RLB’s prosciutto ring (lard bread) from The Bread Bible.
I’ve made this before, but this time I subbed quite a bit of sourdough discard for equal parts flour and water. My starter is AP, and here I prefer bread flour, so I also added 1 ½ t. vital wheat gluten. Meats included soppressata and pepperoni, and the lard used was Kurobuta bacon fat.
I probably subbed a bit too much starter (45% of the flour weight). The dough was awfully slack, the proof took some extra time, and in general it didn’t look too positive going into the oven. The end result, however, was quite acceptable. The bread rose, the crumb is decent and the flavor is excellent. I feel the sourdough notes are an improvement, and I’m thrilled to have gotten rid of 300 g. of discard. All is well that ends well, but next time will probably cut back to 200 g. starter for ease of handling and a bit more structure.
If of interest, the recipe is located on a food blog here.
Two small ice cubes worked well. I made the same bread today and fortunately, the bread released easily from the banneton, so I skipped the cubes. It’s a good trick to have up your sleeve if you think the bread can use a little boost.
It’s my mom’s birthday and I didn’t want to bake a cake because she hardly ever eats any in attempts to limit her sugar, but last year she loved her opera cake, and she likes tiramisu. I had my other genoise in the freezer, so I decided to attempt a tiramisu cake. Normally tiramisu cakes contain heavy cream in the filling, but I can’t count on that ingredient for now, so I thought I might as well attempt to use Stella Parks’ tiramisu filling even though she warns that it’s too loose and light for a layer cake. I adore Stella’s tiramisu. To me it’s absolutely perfect. I love that it doesn’t contain heavy cream and I love that it uses whole eggs, so it’s not so heavy and rich. The flavor is for my liking perfectly balanced — not too boozy and not too sweet.
I’ve made it with the cardamaro, and it’s lovely, but also great with other options like rum (and people used to boozier tiramisu tend to like the punch of rum and similar spirits). Bailey’s is great in place of the crème de cacao she calls for. This time I used Kahlua and rum.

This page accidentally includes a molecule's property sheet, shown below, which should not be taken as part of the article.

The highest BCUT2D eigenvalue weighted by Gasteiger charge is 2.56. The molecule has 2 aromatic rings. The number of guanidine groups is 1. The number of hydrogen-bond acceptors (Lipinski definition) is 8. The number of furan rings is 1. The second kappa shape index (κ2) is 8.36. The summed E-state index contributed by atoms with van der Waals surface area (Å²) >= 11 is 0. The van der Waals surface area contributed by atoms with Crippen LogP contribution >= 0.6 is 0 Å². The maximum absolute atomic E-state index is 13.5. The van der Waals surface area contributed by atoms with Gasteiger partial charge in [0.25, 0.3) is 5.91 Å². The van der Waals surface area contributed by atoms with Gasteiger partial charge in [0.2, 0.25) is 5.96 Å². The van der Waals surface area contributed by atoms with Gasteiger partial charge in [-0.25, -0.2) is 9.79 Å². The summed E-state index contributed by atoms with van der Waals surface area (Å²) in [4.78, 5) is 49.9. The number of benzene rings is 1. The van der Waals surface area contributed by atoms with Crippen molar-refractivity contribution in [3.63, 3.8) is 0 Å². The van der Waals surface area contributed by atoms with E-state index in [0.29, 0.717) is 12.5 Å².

In order to ensure the cake would hold up, I decided to layer it in a ring mold with acetate lining. I used 2/5 of the filling since it calls for 5 eggs and that seemed like it would be enough for the three layers I needed. This time I folded the whipped eggs into the mascarpone rather than adding the mascarpone to it, because that’s one of the major pitfalls for this recipe, and that decision worked out perfectly. No soupy filling, no breaking.
For the syrup I used half of what she calls for since genoise is thirstier than ladyfingers. Because to me my genoise is less sweet than ladyfingers, I decided to add sugar to the soaking syrup. Three tablespoons seemed enough on tasting it. Still not very sweet, but what I thought should be enough to keep the layers from being too bitter. I brushed the syrup on both sides of the layers I eyeballed the amount of filling between layers and ended up with a touch more for the top than I needed, but only a few tablespoons.
Overall the cake turned out really well! The only thing it would have benefitted from was even more syrup, but flavor is good, it’s not too sweet or too heavy, and the filling holds up perfectly!
I have made so many versions of muffins which call for grated zucchini, it’s hard to believe I hadn’t tried a single one which doesn’t call for additional add-ins (carrot, apple, coconut, orange, ginger and the like). I tried a recipe this morning from Taste of Home, and can start weeding out some of the other, more complex recipes I’ve collected. The TOH recipe is perfect. Dead simple, with crispy edges and a moist middle, and the perfect ratio of fruit and nuts to batter. So perfect, in fact, that King Arthur has almost the exact same recipe under a different name.
I used 50% white whole wheat flour and 6 tablespoons of chopped walnuts. The zucchini was wrung after grating and the currants soaked. Baked at 375. Otherwise as per the recipe.
I’ve made the pear chocolate one and it’s a tricky recipe . Have you read the comments? A lot of people had sinking problems with the center of the cake. If looks don’t matter, it’s a nice cake, mine didn’t sink but my DIL ‘s did and she was very disappointed.
ETA…Yossy has a fig chocolate I made that would work with pears and it’s very good.